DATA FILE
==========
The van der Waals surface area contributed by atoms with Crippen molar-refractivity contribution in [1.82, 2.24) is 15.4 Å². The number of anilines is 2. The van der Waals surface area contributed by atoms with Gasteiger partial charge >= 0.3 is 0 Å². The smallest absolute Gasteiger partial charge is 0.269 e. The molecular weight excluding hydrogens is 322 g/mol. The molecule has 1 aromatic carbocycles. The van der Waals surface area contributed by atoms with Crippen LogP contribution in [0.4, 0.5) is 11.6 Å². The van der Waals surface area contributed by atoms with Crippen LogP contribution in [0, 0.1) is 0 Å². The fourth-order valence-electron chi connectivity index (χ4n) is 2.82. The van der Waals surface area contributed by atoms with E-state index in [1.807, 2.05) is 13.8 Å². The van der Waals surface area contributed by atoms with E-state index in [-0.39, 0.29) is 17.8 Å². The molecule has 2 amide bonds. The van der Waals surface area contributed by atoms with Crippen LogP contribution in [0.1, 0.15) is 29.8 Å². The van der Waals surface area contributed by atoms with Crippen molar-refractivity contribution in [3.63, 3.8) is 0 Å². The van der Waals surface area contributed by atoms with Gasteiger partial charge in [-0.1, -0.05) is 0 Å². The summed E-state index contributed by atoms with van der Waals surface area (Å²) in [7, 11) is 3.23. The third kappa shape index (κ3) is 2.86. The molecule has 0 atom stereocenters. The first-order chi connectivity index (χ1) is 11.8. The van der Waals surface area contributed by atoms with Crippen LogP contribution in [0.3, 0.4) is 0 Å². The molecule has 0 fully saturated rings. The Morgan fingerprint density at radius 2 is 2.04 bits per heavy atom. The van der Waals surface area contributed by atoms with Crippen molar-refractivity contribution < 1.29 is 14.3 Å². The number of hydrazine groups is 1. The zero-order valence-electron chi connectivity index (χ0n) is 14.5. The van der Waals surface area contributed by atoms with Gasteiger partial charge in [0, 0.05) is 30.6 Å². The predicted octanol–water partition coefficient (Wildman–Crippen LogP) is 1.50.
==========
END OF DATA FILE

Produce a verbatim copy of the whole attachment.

The van der Waals surface area contributed by atoms with Crippen molar-refractivity contribution in [1.82, 2.24) is 15.4 Å². The number of anilines is 2. The van der Waals surface area contributed by atoms with Gasteiger partial charge >= 0.3 is 0 Å². The smallest absolute Gasteiger partial charge is 0.269 e. The molecular weight excluding hydrogens is 322 g/mol. The molecule has 1 aromatic carbocycles. The van der Waals surface area contributed by atoms with Crippen LogP contribution in [0.4, 0.5) is 11.6 Å². The van der Waals surface area contributed by atoms with Crippen LogP contribution in [0, 0.1) is 0 Å². The fourth-order valence-electron chi connectivity index (χ4n) is 2.82. The van der Waals surface area contributed by atoms with E-state index in [1.807, 2.05) is 13.8 Å². The van der Waals surface area contributed by atoms with E-state index in [-0.39, 0.29) is 17.8 Å². The molecule has 2 amide bonds. The van der Waals surface area contributed by atoms with Crippen LogP contribution in [0.1, 0.15) is 29.8 Å². The van der Waals surface area contributed by atoms with Crippen molar-refractivity contribution in [3.63, 3.8) is 0 Å². The van der Waals surface area contributed by atoms with Gasteiger partial charge in [-0.1, -0.05) is 0 Å². The summed E-state index contributed by atoms with van der Waals surface area (Å²) in [7, 11) is 3.23. The third kappa shape index (κ3) is 2.86. The molecule has 0 atom stereocenters. The first-order chi connectivity index (χ1) is 11.8. The van der Waals surface area contributed by atoms with Crippen LogP contribution in [0.3, 0.4) is 0 Å². The molecule has 0 fully saturated rings. The Morgan fingerprint density at radius 2 is 2.04 bits per heavy atom. The van der Waals surface area contributed by atoms with Crippen molar-refractivity contribution < 1.29 is 14.3 Å². The number of hydrazine groups is 1. The zero-order valence-electron chi connectivity index (χ0n) is 14.5. The van der Waals surface area contributed by atoms with Gasteiger partial charge in [0, 0.05) is 30.6 Å². The predicted octanol–water partition coefficient (Wildman–Crippen LogP) is 1.50.